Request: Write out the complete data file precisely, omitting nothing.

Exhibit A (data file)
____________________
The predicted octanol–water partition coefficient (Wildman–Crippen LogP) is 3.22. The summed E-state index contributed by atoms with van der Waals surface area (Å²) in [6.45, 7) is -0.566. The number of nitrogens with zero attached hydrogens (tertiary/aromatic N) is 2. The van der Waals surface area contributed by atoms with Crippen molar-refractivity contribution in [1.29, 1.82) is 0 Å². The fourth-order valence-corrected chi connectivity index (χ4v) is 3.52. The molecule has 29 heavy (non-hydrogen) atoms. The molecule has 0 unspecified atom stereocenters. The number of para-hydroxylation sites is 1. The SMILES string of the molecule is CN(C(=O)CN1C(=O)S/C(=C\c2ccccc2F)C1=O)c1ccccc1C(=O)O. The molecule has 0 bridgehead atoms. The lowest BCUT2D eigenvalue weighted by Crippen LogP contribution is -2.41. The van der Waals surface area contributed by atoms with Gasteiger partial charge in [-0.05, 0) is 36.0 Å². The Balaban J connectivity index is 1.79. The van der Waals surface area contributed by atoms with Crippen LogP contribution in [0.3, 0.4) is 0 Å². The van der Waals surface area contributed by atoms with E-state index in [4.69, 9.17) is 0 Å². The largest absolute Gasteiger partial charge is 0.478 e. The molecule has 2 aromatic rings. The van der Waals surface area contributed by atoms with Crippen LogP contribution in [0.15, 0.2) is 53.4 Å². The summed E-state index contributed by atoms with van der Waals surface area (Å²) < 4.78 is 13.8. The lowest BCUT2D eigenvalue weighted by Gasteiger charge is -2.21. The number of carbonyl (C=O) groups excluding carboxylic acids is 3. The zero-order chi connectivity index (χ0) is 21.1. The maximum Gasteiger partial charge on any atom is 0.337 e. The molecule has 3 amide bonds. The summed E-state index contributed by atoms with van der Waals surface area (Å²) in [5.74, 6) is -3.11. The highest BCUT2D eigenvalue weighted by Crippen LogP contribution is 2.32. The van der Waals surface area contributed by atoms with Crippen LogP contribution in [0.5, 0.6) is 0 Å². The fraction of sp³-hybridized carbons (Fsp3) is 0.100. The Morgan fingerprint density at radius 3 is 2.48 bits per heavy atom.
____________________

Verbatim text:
The predicted octanol–water partition coefficient (Wildman–Crippen LogP) is 3.22. The summed E-state index contributed by atoms with van der Waals surface area (Å²) in [6.45, 7) is -0.566. The number of nitrogens with zero attached hydrogens (tertiary/aromatic N) is 2. The van der Waals surface area contributed by atoms with Crippen molar-refractivity contribution in [1.29, 1.82) is 0 Å². The fourth-order valence-corrected chi connectivity index (χ4v) is 3.52. The molecule has 29 heavy (non-hydrogen) atoms. The molecule has 0 unspecified atom stereocenters. The number of para-hydroxylation sites is 1. The SMILES string of the molecule is CN(C(=O)CN1C(=O)S/C(=C\c2ccccc2F)C1=O)c1ccccc1C(=O)O. The molecule has 0 bridgehead atoms. The lowest BCUT2D eigenvalue weighted by Crippen LogP contribution is -2.41. The van der Waals surface area contributed by atoms with Gasteiger partial charge in [-0.05, 0) is 36.0 Å². The Balaban J connectivity index is 1.79. The van der Waals surface area contributed by atoms with Crippen LogP contribution in [0.3, 0.4) is 0 Å². The van der Waals surface area contributed by atoms with E-state index in [4.69, 9.17) is 0 Å². The largest absolute Gasteiger partial charge is 0.478 e. The molecule has 2 aromatic rings. The van der Waals surface area contributed by atoms with Crippen LogP contribution in [0.15, 0.2) is 53.4 Å². The summed E-state index contributed by atoms with van der Waals surface area (Å²) < 4.78 is 13.8. The lowest BCUT2D eigenvalue weighted by Gasteiger charge is -2.21. The number of carbonyl (C=O) groups excluding carboxylic acids is 3. The zero-order chi connectivity index (χ0) is 21.1. The maximum Gasteiger partial charge on any atom is 0.337 e. The molecule has 3 amide bonds. The summed E-state index contributed by atoms with van der Waals surface area (Å²) in [5.74, 6) is -3.11. The highest BCUT2D eigenvalue weighted by Crippen LogP contribution is 2.32. The van der Waals surface area contributed by atoms with Crippen LogP contribution in [0.5, 0.6) is 0 Å². The fraction of sp³-hybridized carbons (Fsp3) is 0.100. The Morgan fingerprint density at radius 3 is 2.48 bits per heavy atom.